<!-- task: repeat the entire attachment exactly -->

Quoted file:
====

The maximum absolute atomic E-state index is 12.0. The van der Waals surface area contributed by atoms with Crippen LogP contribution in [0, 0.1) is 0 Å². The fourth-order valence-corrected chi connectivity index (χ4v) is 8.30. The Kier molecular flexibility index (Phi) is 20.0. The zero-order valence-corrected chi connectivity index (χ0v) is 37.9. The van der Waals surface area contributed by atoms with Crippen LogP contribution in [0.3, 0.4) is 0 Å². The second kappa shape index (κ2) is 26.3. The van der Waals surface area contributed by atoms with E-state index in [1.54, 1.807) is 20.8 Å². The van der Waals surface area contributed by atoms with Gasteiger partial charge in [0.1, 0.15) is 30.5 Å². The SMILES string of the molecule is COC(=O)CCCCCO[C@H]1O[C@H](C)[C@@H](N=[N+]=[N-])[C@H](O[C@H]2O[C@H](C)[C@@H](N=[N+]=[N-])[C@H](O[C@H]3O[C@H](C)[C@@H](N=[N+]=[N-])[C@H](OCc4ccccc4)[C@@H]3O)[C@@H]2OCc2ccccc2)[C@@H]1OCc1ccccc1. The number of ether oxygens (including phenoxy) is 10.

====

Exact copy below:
The maximum absolute atomic E-state index is 12.0. The van der Waals surface area contributed by atoms with Crippen LogP contribution in [0, 0.1) is 0 Å². The fourth-order valence-corrected chi connectivity index (χ4v) is 8.30. The Kier molecular flexibility index (Phi) is 20.0. The zero-order valence-corrected chi connectivity index (χ0v) is 37.9. The van der Waals surface area contributed by atoms with Crippen LogP contribution in [0.3, 0.4) is 0 Å². The second kappa shape index (κ2) is 26.3. The van der Waals surface area contributed by atoms with E-state index in [1.54, 1.807) is 20.8 Å². The van der Waals surface area contributed by atoms with Gasteiger partial charge in [0.1, 0.15) is 30.5 Å². The SMILES string of the molecule is COC(=O)CCCCCO[C@H]1O[C@H](C)[C@@H](N=[N+]=[N-])[C@H](O[C@H]2O[C@H](C)[C@@H](N=[N+]=[N-])[C@H](O[C@H]3O[C@H](C)[C@@H](N=[N+]=[N-])[C@H](OCc4ccccc4)[C@@H]3O)[C@@H]2OCc2ccccc2)[C@@H]1OCc1ccccc1. The number of ether oxygens (including phenoxy) is 10.